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“Ōmisoka”: Ringing Out the Year in JapanNippon.com Staff

December 31 is arguably one of the most significant dates on the Japanese calendar. Known as ōmisoka, it encompasses a range of special customs and observances, both traditional and modern, intended to set people on the right foot for the coming New Year. Oshōgatsu (New Year) traditions are infused with the much-revered concept of engi, a noun that can broadly be translated as “luck.” Ensuring go…

The Words of 2014Nippon.com Staff

UPDATE: The winners and the top-10 list have been announced! Click here for our coverage.  Each year Jiyū Kokumin Sha, publisher of the popular annual reference Gendai yōgo no kiso chishiki (Basic Knowledge on Contemporary Terminology), selects its “most popular word of the year.” The terms in the running for this honor are the words and phrases that have figured largely in the zeitgeist of the p…

Japanese Studies Overseas: A Target for More Strategic SupportKawashima Shin

The field of Japanese studies in other countries is currently undergoing a major transformation in various respects. I would like to offer a quick overview of the concerns this raises based on what I have heard from researchers and academics working in this field. First of all, the focus of interest is rapidly shifting away from topics like literature and economic affairs to “soft culture” topi…

Local Branding in Rural Japan: Justin Potts

Japan’s rural communities today face a difficult task: they must create a local brand to get their unique products noticed. Helping them do this is American Justin Potts, an international business development director at Umari Inc. With an emphasis on connecting people and ideas, Potts works to promote the unique and abundant resources found in rural communities through a variety of innovative projects and events.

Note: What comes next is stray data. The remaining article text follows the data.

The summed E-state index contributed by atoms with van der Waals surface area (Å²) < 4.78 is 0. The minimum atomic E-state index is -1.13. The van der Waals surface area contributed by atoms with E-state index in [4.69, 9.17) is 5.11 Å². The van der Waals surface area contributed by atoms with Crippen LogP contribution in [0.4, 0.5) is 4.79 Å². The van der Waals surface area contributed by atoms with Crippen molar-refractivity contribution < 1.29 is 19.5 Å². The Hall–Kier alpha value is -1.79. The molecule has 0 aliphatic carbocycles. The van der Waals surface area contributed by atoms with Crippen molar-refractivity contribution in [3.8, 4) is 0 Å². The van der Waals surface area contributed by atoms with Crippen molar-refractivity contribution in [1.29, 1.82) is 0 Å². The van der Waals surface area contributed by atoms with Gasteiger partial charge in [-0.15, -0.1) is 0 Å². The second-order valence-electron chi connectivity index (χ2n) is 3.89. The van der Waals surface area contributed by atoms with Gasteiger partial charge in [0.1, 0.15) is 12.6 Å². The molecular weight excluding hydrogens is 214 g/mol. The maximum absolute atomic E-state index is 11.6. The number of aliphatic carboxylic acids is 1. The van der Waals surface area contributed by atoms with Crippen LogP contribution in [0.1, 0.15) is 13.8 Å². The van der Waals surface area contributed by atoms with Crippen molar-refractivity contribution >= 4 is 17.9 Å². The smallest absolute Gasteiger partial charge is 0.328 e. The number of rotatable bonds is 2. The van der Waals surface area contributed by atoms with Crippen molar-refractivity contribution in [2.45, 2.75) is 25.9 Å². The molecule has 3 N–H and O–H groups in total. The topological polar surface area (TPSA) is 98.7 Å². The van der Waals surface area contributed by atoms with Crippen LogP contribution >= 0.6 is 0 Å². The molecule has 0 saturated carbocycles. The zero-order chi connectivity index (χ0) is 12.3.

Leading Kyoto’s New Charm Offensive

The tradition-rich city of Kyoto has been honing itself in recent years to become an even more desirable tourist destination. Nippon.com sat down with the city’s mayor, Kadokawa Daisaku, to learn more about how Kyoto is changing for the better, while preserving its unique charm.

Orchestrating Translations: The Case of Murakami HarukiIrmela Hijiya-Kirschnereit

On January 12, 2014, Japan’s “global author,” as he has been termed, celebrates his sixty-fifth birthday. Two days earlier was chosen for the publication of Murakami Haruki’s most recent novel in German: Die Pilgerjahre des farblosen Herrn Tazaki, which has been eagerly awaited by readers and the press since October 2013, when the publication date was announced. The rest of the story is predictabl…

2013: The Winning WordsPeter Durfee

Previously on this blog we introduced the 50 terms selected by Jiyū Kokumin Sha as the "words of 2013." Today the company announced its top 10 picks, along with the winners for the year—four of them this year, the most ever selected by the company. The four top terms of 2013 are:  今でしょ — Ima desho. "Why not now?" is the answer that exam prep school teacher Hayashi Osamu provides to his own que…

The Words of 2013Peter Durfee

UPDATE: The winning words have been announced. Click here to learn what they were! Each year Jiyū Kokumin Sha, publisher of the popular annual reference Gendai yōgo no kiso chishiki (Basic Knowledge on Contemporary Terminology), selects its "most popular word of the year" along with a top-ten list. The terms are those that have captured the popular imagination that year—the words on everyone's li…

Taiwan’s Complicated Love Affair With JapanHari Kyōko

In the late 1990s, a new group of “super fans” of Japanese culture began to emerge in Taiwan. Hari Kyōko, one of the movement’s leading figures, tells the story.

Japanese Soccer Gains from SpainHosoda Haruko

Recently I have noticed that several Japanese soccer players are thriving in Spain. One example is Kubo Takefusa, an elementary school student from Kanagawa Prefecture who has played for the Barcelona Football Club’s cantera (the club’s youth academy) since the 2011–12 season. Already Kubo has scored over 100 goals. The cantera is principally for local Spanish boys above seven years of age, wit…

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